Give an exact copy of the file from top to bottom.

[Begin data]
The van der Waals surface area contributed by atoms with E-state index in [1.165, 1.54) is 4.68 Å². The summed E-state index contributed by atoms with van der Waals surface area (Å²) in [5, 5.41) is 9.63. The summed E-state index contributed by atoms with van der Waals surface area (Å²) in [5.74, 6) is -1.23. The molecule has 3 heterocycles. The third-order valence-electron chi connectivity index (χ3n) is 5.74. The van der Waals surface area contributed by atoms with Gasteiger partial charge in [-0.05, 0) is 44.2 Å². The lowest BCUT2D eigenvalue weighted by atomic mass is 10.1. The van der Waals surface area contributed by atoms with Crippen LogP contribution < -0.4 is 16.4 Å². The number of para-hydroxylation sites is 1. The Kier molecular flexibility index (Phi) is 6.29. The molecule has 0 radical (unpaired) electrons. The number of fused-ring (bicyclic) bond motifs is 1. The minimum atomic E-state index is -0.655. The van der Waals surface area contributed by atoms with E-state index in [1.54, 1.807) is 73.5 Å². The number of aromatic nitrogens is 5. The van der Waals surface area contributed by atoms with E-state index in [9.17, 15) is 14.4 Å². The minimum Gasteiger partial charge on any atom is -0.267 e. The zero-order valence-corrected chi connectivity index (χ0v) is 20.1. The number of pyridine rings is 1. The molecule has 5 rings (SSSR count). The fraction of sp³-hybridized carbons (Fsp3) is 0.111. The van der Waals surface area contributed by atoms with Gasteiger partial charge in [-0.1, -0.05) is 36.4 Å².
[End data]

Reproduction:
The van der Waals surface area contributed by atoms with E-state index in [1.165, 1.54) is 4.68 Å². The summed E-state index contributed by atoms with van der Waals surface area (Å²) in [5, 5.41) is 9.63. The summed E-state index contributed by atoms with van der Waals surface area (Å²) in [5.74, 6) is -1.23. The molecule has 3 heterocycles. The third-order valence-electron chi connectivity index (χ3n) is 5.74. The van der Waals surface area contributed by atoms with Gasteiger partial charge in [-0.05, 0) is 44.2 Å². The lowest BCUT2D eigenvalue weighted by atomic mass is 10.1. The van der Waals surface area contributed by atoms with Crippen LogP contribution < -0.4 is 16.4 Å². The number of para-hydroxylation sites is 1. The Kier molecular flexibility index (Phi) is 6.29. The molecule has 0 radical (unpaired) electrons. The number of fused-ring (bicyclic) bond motifs is 1. The minimum atomic E-state index is -0.655. The van der Waals surface area contributed by atoms with E-state index in [1.54, 1.807) is 73.5 Å². The number of aromatic nitrogens is 5. The van der Waals surface area contributed by atoms with E-state index in [9.17, 15) is 14.4 Å². The minimum Gasteiger partial charge on any atom is -0.267 e. The zero-order valence-corrected chi connectivity index (χ0v) is 20.1. The number of pyridine rings is 1. The molecule has 5 rings (SSSR count). The fraction of sp³-hybridized carbons (Fsp3) is 0.111. The van der Waals surface area contributed by atoms with Gasteiger partial charge in [-0.1, -0.05) is 36.4 Å².